Prediction of emergency department visits for respiratory symptoms using an artificial neural network

Haim Bibi, Amir Nutman, David Shoseyov, Mendel Shalom, Ronit Peled, Shmuel Kivity, Jacob Nutman

Research output: Contribution to journalArticlepeer-review

47 Scopus citations


Study objectives: Accurate prediction of the effect of atmospheric changes, including pollutants, on emergency department (ED) visits for respiratory symptoms would be useful, but has proven difficult. The main difficulty is the limitation of the classical linear models and logistic regression with multiple variables to handle the multifactorial effect. Design and setting: To predict ED visits, we have created a computer-based model called an artificial neural network (ANN) using a back-propagation training algorithm and genetic algorithm optimization. This ANN was fed meteorologic and air pollution input variables and trained to predict the number of patients admitted to the ED with respiratory symptoms of asthma, COPD, and acute and chronic bronchitis on the corresponding day. One thousand twenty data sets were extracted from an ED admittance database at the Barzilai Medical Center (Ashkelon, Israel), and randomized to a network training set (n = 816) and a test set (n = 204). Results: The neural network performed best when the predictor variables used were temperature, relative humidity, barometric pressure, SO2, and oxidation products of nitric oxide, and the data presented as peak value 24 h prior to ED admission and the average during the 7 days before the ED visit. The neural network was able to predict the test set with an average error of 12%. Conclusion: Based on meteorologic and pollution data, the use of an ANN can assist in the prediction of ED visits related to respiratory conditions.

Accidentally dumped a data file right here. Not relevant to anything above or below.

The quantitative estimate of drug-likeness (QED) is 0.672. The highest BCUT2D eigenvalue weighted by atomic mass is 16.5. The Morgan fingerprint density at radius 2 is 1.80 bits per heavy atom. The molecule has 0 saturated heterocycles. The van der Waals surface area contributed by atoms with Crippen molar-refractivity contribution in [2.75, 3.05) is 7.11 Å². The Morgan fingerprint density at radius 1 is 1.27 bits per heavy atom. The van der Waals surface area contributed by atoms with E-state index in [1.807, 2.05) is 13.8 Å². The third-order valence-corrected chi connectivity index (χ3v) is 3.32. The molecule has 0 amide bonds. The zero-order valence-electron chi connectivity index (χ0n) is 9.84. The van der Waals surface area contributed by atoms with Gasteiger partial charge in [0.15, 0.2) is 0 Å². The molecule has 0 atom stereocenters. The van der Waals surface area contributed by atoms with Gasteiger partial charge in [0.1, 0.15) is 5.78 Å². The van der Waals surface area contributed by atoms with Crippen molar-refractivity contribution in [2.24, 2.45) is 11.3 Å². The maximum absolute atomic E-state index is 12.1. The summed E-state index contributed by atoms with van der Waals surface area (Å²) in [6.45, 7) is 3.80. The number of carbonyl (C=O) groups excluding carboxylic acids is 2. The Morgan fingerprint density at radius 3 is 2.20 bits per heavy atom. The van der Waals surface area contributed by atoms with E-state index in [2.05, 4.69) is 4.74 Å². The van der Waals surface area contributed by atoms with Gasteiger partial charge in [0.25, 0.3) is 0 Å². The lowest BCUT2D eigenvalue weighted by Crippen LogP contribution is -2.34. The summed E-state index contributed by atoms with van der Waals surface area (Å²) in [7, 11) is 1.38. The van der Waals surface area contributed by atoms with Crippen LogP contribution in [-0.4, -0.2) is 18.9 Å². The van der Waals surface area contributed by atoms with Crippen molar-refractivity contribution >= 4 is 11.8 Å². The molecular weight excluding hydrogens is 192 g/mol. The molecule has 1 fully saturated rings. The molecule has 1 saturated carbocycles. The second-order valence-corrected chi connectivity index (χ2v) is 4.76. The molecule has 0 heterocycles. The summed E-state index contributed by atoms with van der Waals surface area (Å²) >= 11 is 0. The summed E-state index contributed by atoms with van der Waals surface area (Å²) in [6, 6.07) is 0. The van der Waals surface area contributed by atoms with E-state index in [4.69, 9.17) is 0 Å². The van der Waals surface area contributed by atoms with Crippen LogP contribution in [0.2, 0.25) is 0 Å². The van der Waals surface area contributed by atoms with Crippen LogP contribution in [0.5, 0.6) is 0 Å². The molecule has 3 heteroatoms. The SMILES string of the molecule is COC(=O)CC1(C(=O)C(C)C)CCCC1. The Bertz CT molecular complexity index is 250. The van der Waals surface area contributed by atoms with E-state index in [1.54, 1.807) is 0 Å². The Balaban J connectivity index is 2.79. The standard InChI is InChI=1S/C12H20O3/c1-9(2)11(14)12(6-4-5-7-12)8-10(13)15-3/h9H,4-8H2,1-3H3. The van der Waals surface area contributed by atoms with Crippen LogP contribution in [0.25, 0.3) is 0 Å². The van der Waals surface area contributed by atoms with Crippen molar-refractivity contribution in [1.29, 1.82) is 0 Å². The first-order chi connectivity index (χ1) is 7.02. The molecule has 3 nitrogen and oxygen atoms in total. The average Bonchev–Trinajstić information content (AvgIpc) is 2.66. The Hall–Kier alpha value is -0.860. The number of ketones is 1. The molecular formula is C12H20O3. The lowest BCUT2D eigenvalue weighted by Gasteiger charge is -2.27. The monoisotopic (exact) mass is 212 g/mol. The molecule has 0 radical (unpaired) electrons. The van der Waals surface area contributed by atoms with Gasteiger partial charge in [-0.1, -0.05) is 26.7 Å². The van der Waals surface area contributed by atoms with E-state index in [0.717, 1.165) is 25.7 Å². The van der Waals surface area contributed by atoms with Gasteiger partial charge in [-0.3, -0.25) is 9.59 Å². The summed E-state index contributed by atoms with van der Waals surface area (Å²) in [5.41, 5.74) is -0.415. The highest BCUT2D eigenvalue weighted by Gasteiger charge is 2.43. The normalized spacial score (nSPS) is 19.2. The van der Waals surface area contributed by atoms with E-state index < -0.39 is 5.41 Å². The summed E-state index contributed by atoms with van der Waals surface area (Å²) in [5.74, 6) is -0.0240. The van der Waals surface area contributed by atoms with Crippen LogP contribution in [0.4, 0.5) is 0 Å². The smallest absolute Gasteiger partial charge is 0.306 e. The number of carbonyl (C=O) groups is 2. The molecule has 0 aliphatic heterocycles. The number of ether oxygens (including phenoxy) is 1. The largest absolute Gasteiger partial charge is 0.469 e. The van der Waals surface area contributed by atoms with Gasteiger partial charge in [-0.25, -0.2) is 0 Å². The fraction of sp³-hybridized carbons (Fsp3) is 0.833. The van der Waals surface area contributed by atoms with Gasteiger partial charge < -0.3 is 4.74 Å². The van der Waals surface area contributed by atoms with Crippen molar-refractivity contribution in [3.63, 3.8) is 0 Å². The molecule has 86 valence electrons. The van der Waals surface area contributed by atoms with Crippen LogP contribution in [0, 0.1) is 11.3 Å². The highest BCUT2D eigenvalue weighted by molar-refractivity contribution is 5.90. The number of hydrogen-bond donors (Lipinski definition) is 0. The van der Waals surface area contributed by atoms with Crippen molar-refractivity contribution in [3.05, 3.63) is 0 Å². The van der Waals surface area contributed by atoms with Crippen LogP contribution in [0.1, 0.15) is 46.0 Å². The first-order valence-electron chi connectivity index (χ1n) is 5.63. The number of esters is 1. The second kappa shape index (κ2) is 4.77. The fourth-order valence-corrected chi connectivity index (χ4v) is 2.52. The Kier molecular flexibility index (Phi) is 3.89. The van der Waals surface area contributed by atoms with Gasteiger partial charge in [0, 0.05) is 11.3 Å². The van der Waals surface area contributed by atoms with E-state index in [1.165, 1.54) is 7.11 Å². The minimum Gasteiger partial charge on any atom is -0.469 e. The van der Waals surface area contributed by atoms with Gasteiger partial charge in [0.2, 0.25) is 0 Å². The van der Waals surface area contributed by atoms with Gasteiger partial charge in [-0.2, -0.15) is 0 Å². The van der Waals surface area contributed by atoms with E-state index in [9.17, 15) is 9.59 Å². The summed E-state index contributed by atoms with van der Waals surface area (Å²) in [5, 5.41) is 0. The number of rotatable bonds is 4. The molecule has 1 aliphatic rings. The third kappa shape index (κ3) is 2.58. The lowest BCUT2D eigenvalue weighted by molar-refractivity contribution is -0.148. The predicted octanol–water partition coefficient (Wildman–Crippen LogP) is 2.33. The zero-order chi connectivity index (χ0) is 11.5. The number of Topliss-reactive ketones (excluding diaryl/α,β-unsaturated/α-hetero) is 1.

Original languageEnglish
Pages (from-to)1627-1632
Number of pages6
Issue number5
StatePublished - 1 Jan 2002
Externally publishedYes


  • Artificial neural networks
  • Emergency department
  • Respiratory symptoms

ASJC Scopus subject areas

  • Pulmonary and Respiratory Medicine
  • Critical Care and Intensive Care Medicine
  • Cardiology and Cardiovascular Medicine


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